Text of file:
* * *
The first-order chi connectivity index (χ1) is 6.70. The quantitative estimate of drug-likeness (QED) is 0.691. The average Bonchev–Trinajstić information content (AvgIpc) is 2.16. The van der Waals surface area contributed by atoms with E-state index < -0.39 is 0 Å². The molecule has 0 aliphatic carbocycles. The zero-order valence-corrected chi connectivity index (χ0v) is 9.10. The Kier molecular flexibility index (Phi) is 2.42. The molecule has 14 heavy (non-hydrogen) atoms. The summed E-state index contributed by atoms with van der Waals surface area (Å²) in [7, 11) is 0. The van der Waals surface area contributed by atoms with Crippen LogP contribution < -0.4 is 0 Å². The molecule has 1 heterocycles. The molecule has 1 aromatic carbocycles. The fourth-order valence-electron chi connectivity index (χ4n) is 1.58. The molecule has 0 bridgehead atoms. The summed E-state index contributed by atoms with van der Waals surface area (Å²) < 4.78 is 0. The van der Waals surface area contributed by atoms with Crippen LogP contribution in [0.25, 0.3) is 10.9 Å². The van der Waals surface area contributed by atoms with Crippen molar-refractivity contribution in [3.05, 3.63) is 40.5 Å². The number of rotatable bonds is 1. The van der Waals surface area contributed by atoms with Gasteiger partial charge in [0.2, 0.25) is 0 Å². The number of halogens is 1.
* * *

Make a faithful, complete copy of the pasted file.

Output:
The first-order chi connectivity index (χ1) is 6.70. The quantitative estimate of drug-likeness (QED) is 0.691. The average Bonchev–Trinajstić information content (AvgIpc) is 2.16. The van der Waals surface area contributed by atoms with E-state index < -0.39 is 0 Å². The molecule has 0 aliphatic carbocycles. The zero-order valence-corrected chi connectivity index (χ0v) is 9.10. The Kier molecular flexibility index (Phi) is 2.42. The molecule has 14 heavy (non-hydrogen) atoms. The summed E-state index contributed by atoms with van der Waals surface area (Å²) in [7, 11) is 0. The van der Waals surface area contributed by atoms with Crippen LogP contribution < -0.4 is 0 Å². The molecule has 1 heterocycles. The molecule has 1 aromatic carbocycles. The fourth-order valence-electron chi connectivity index (χ4n) is 1.58. The molecule has 0 bridgehead atoms. The summed E-state index contributed by atoms with van der Waals surface area (Å²) < 4.78 is 0. The van der Waals surface area contributed by atoms with Crippen LogP contribution in [0.25, 0.3) is 10.9 Å². The van der Waals surface area contributed by atoms with Crippen molar-refractivity contribution in [3.05, 3.63) is 40.5 Å². The number of rotatable bonds is 1. The van der Waals surface area contributed by atoms with Gasteiger partial charge in [0.2, 0.25) is 0 Å². The number of halogens is 1.